5 Ways to be a Good Calvinist: #2

Part 1: Assert Without Apology or Pride.Part 2: Critique, Correction, and Warning Part 3 (coming) Part 4 (coming) Part 5 (coming)

Please note: this series is addressed to Calvinists (like myself), but obviously applies to all Christians.

A couple weeks ago I started this brief, five-part series encouraging Calvinists to do well; to be better than the popular caricature of the "angry Calvinist," or maybe even better than we have actually been. For some this is merely an encouragement to "excel still more" as they are bright, godly examples we should all learn from. For others it is an encouragement to repent from a cold Calvinism that gets the points right, but misses the heart.

Today, I'd like to focus on the issues of critique, correction, and warning.

Tip # 2: Critique with kindness, correct with compassion, warn with earnestness.

I'm using these words, which obviously overlap, to try and press different levels of "negative," but necessary, engagement.

The reality is that life, relationships, and theology in a fallen world requires various levels of confrontation. I tend to see three general levels of confrontation that commonly happen within the church, and a good Calvinist should work at engaging brothers and others in these ways when necessary.

Critique (the smaller issues) At times we will feel compelled to offer a critique of something that in itself is not a critical issue, but still an important one. Hopefully we already know that some opinions are worth keeping to ourselves, at least some of the time. But, when we are offering critique let us do so with kindness. I'm thinking of situations in which some brothers in Christ are operating in a way that we believe to be unwise, but not necessarily against God's expressed will. Your criticism is more likely to be heard if you offer your insights, observations, and advice kindly and without a finger wagging in another's direction. Honestly, I've seen this done well online and in person. But we've also seen it done very poorly. If you must critique do so kindly, expressing good-will and a benevolent attitude.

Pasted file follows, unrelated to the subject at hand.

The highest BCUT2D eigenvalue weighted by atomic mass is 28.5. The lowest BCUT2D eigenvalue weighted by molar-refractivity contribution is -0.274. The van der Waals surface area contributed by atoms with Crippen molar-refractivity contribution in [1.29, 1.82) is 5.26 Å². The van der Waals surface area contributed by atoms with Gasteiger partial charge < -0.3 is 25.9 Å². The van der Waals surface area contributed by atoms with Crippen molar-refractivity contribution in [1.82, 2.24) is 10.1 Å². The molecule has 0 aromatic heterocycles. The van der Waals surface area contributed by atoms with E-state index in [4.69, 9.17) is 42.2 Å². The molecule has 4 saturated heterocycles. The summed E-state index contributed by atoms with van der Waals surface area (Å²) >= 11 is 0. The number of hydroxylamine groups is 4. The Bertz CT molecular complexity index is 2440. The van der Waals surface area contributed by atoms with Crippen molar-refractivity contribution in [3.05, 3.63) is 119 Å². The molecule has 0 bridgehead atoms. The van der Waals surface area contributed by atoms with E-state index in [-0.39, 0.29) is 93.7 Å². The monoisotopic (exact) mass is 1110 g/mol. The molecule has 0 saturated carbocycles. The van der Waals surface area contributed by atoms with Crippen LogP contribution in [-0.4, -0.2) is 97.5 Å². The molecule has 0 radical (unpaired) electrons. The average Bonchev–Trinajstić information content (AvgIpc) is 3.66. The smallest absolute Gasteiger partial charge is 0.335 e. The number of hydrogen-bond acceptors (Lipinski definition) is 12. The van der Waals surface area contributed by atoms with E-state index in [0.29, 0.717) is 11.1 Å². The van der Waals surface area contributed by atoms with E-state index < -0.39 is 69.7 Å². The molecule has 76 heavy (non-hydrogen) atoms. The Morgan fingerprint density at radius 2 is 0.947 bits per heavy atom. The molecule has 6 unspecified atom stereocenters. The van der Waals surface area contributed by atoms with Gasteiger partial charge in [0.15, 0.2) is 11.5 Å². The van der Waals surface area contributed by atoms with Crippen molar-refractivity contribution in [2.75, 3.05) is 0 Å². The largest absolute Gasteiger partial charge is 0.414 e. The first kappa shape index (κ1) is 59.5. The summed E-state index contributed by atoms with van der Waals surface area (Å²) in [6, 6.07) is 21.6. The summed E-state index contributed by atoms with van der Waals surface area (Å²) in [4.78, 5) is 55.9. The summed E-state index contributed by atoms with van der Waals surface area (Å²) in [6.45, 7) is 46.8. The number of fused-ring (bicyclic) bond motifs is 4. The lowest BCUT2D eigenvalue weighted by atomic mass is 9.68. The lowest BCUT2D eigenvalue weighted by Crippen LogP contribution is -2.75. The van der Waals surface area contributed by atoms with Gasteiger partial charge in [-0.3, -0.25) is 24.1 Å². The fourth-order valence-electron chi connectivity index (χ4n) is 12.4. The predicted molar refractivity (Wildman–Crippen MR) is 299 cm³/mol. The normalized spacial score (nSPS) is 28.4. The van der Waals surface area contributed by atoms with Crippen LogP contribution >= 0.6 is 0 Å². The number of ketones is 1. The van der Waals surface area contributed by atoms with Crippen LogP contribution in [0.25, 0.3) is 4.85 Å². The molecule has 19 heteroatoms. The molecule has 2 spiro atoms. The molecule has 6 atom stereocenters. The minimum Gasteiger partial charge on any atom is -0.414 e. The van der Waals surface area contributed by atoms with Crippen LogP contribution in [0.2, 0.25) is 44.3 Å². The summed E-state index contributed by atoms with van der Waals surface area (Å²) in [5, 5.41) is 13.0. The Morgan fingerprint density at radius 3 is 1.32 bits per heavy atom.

Correction (dealing with larger issues) We all need correction from time to time, and love, over everything else, should be the compelling factor in offering correction. Being corrected is at least awkward. Actually being wrong is even worse. So when bringing a strong word doctrinal correction to a brother do so with compassion.

Correcting with compassion doesn't mean forgoing hard words, but means that when giving hard words we do so with an awareness that this is my brother/sister in Christ, that they have erred in something significant, and that by God's grace I see this issue more clearly. As a fellow Christian and sinner we should feel sympathy and sorrow for our brother who is in the wrong.

Warning (dealing with gospel and orthodoxy issues) Sometimes we will have to engage people on the most important issues where life, death, and eternity are truly at stake. At this level we are not merely offering critique, or correcting, we are warning others of true and terrible danger. Some warning is directed to those who are drifting from the nature of God and the saving work of Jesus Christ. Sometimes we will have to warn another who is preaching "another gospel" or teaching theology that undermines it. We must be earnest, expressing a sober zeal in our address at this level of confrontation.

Calvinists, like all Christians, are compelled by Scripture to critique, correct, and warn. But not all issues and people should be engaged in the same way. As we speak to others concerning Christian doctrine and practice, let's do so carefully, patiently, and with an aim at both pointing to the truth and rescuing a brother or sister from error.

preach the word; be ready in season and out of season; reprove, rebuke, and exhort, with complete patience and teaching. 2 Timothy 4:2 ESV